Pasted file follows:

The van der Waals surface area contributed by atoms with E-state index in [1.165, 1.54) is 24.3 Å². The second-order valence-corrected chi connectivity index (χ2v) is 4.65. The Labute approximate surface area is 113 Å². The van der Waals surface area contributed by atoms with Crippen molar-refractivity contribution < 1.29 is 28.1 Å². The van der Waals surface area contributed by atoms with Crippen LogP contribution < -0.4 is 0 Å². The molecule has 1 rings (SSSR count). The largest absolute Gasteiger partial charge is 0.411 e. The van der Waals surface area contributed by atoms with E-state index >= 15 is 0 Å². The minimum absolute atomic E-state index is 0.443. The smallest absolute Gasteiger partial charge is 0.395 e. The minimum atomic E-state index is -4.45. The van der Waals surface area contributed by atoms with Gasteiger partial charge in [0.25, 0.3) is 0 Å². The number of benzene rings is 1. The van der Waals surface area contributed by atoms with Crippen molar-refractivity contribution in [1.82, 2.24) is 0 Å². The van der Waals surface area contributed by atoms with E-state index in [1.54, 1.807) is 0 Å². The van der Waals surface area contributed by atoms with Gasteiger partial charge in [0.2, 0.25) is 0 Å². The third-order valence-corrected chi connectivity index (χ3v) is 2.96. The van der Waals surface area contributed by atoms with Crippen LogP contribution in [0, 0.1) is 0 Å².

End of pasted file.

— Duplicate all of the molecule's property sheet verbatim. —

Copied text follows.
The van der Waals surface area contributed by atoms with E-state index in [1.165, 1.54) is 24.3 Å². The second-order valence-corrected chi connectivity index (χ2v) is 4.65. The Labute approximate surface area is 113 Å². The van der Waals surface area contributed by atoms with Crippen molar-refractivity contribution < 1.29 is 28.1 Å². The van der Waals surface area contributed by atoms with Crippen LogP contribution < -0.4 is 0 Å². The molecule has 1 rings (SSSR count). The largest absolute Gasteiger partial charge is 0.411 e. The van der Waals surface area contributed by atoms with E-state index >= 15 is 0 Å². The minimum absolute atomic E-state index is 0.443. The smallest absolute Gasteiger partial charge is 0.395 e. The minimum atomic E-state index is -4.45. The van der Waals surface area contributed by atoms with Gasteiger partial charge in [0.25, 0.3) is 0 Å². The number of benzene rings is 1. The van der Waals surface area contributed by atoms with Crippen molar-refractivity contribution in [1.82, 2.24) is 0 Å². The van der Waals surface area contributed by atoms with E-state index in [1.54, 1.807) is 0 Å². The van der Waals surface area contributed by atoms with Gasteiger partial charge in [0.2, 0.25) is 0 Å². The third-order valence-corrected chi connectivity index (χ3v) is 2.96. The van der Waals surface area contributed by atoms with Crippen LogP contribution in [0, 0.1) is 0 Å².